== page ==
This summer was our first year using wooden raised garden beds to grown our vegetables and I have to say – it went really well! Sure, as with any garden season there were ups and downs. But overall I would
The Canadian government recently overhauled its food guide – getting rid of the long-standing “four food groups” and offering a clear message. Eat more plants. Eat less dairy and meat. Not only am I happy about this change because it confirms my family and I
When I was a kid, I loved me a bowl of canned tomato soup. I don’t even think my family bought the “good” stuff – it was strictly no name brands for us back then. But it didn’t matter. Throw a can on the stove, fry up a grilled cheese sandwich (with the no name processed cheese) and I was in little kid heaven.
My tastes may have matured a bit, but I still love tomato soup and a grilled (vegan) cheese sandwich. The problem is, it’s not easy to find canned tomato soup that doesn’t have some kind of milk ingredient in it.
Even if you’re not a student, or don’t have kids in school (or kids at all), back-to-school season is still a great time to re-evaluate your life in terms of healthy eating. I actually find September to be a better time to start “resolutions” as it actually feels like a new beginning. (Unlike January, which here in central Alberta just feels really, really, really cold.)
Summers are so free-spirited – at least for me and my family. Perhaps, a little too free-spirited? Don’t get me wrong. I L-O-V-E summer. I’m totally a walking-around-barefoot-not-knowing-what-day-or-time-it-is kind of person for the entire month of July and about half of August. But then I get the itch. The itch for routine. For wearing shoes. For going to bed on time and eating home-cooked meals more often than takeout.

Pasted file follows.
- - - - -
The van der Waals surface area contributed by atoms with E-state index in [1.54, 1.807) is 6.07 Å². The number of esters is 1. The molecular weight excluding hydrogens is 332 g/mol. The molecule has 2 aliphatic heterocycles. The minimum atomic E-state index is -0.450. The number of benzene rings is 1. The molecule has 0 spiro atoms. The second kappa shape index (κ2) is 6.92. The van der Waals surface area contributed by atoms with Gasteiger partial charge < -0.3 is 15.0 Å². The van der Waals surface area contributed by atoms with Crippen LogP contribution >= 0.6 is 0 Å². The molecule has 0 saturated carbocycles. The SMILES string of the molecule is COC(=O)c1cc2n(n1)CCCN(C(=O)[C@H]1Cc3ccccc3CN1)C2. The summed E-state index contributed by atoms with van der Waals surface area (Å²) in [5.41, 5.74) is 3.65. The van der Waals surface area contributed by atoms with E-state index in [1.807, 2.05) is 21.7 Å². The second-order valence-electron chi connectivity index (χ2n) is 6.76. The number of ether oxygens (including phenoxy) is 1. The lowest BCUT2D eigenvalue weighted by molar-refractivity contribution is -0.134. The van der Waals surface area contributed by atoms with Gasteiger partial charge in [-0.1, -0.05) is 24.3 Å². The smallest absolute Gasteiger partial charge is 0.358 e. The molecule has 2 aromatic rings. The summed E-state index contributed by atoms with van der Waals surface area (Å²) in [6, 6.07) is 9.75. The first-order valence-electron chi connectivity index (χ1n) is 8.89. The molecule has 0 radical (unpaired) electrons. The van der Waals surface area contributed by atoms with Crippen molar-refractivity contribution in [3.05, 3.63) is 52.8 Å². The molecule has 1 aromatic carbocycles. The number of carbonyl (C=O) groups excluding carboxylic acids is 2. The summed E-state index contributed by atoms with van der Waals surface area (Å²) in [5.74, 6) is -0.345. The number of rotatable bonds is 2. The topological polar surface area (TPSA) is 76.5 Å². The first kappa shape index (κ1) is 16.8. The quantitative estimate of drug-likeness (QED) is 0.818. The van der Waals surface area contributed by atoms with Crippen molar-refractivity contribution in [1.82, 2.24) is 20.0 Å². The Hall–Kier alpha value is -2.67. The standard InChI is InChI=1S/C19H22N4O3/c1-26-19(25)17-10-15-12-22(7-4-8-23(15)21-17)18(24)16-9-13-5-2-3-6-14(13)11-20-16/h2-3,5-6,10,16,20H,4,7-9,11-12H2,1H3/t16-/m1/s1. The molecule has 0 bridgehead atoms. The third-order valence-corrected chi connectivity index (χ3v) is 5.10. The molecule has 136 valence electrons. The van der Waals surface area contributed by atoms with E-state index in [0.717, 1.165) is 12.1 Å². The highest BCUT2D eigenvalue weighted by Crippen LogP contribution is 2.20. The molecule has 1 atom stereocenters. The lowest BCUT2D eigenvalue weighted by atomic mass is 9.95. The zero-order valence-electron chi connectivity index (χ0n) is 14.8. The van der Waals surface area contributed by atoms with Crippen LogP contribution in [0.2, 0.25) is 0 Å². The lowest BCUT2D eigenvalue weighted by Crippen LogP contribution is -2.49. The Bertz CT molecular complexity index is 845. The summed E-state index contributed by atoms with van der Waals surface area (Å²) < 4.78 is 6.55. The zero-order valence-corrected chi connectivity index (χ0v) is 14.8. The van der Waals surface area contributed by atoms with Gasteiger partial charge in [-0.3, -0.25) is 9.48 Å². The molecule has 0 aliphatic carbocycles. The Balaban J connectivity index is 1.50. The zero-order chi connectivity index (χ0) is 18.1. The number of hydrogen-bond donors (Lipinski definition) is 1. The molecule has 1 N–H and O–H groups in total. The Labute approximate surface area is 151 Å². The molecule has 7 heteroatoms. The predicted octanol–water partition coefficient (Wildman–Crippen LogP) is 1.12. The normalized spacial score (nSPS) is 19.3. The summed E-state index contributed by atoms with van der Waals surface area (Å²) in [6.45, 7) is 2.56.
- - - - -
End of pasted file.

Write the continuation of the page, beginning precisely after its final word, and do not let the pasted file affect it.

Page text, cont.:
Every vegetarian and vegan has to have a tofu scramble recipe. Why? Because eggs. If you used to eat them regularly, they’re definitely missed when you go animal-product free. You’re probably also missing eggs if you can’t eat them due to allergies, which is one of the reasons that I don’t eat them – aside from the whole baby chicken thing.
Thank goodness for the versatility of tofu! This basic tofu scramble might not taste precisely like eggs, but damn it’s good in its own right. Especially on a wrap with some salsa. My four year old and two year old love it like that, even though the younger one can’t figure out how to hold a wrap and instead just sits in my lap and repeatedly says “bite” until she’s eaten all of mine. To be fair, she does this with pretty much everything I eat. Even when she has the exact same thing on her own plate. Sometimes food just tastes better when it belongs to someone else.
I write about a lot of different things on this blog. Design and decor, sustainable living, green products, healthy eating. I would say I possess a sufficient amount of knowledge in all of these areas. But there is one area I can confidently claim to be an expert on. And that area is gravy.